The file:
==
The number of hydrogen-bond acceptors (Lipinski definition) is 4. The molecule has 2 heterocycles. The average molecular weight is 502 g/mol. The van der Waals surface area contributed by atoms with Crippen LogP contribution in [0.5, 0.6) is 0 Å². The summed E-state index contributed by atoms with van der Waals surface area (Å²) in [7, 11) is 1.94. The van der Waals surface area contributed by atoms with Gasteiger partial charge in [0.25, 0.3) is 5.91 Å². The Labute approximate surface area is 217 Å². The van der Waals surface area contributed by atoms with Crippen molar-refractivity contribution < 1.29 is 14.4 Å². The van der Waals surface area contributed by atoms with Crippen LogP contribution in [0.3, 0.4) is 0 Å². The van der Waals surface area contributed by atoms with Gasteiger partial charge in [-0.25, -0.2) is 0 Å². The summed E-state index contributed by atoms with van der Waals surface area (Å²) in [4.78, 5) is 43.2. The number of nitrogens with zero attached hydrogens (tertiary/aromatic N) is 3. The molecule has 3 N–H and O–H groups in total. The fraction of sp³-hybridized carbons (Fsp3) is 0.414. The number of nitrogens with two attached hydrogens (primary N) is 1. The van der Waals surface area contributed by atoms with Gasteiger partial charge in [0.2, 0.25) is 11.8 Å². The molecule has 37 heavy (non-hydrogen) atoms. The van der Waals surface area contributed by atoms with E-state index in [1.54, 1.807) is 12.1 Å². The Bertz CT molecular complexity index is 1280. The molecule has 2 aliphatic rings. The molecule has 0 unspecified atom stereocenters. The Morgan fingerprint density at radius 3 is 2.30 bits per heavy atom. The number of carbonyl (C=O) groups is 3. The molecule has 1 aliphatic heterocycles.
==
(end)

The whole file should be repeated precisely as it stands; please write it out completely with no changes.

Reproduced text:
The number of hydrogen-bond acceptors (Lipinski definition) is 4. The molecule has 2 heterocycles. The average molecular weight is 502 g/mol. The van der Waals surface area contributed by atoms with Crippen LogP contribution in [0.5, 0.6) is 0 Å². The summed E-state index contributed by atoms with van der Waals surface area (Å²) in [7, 11) is 1.94. The van der Waals surface area contributed by atoms with Gasteiger partial charge in [0.25, 0.3) is 5.91 Å². The Labute approximate surface area is 217 Å². The van der Waals surface area contributed by atoms with Crippen molar-refractivity contribution < 1.29 is 14.4 Å². The van der Waals surface area contributed by atoms with Crippen LogP contribution in [0.3, 0.4) is 0 Å². The van der Waals surface area contributed by atoms with Gasteiger partial charge in [-0.25, -0.2) is 0 Å². The summed E-state index contributed by atoms with van der Waals surface area (Å²) in [4.78, 5) is 43.2. The number of nitrogens with zero attached hydrogens (tertiary/aromatic N) is 3. The molecule has 3 N–H and O–H groups in total. The fraction of sp³-hybridized carbons (Fsp3) is 0.414. The number of nitrogens with two attached hydrogens (primary N) is 1. The van der Waals surface area contributed by atoms with Gasteiger partial charge in [0.2, 0.25) is 11.8 Å². The molecule has 37 heavy (non-hydrogen) atoms. The van der Waals surface area contributed by atoms with E-state index in [1.54, 1.807) is 12.1 Å². The Bertz CT molecular complexity index is 1280. The molecule has 2 aliphatic rings. The molecule has 0 unspecified atom stereocenters. The Morgan fingerprint density at radius 3 is 2.30 bits per heavy atom. The number of carbonyl (C=O) groups is 3. The molecule has 1 aliphatic heterocycles.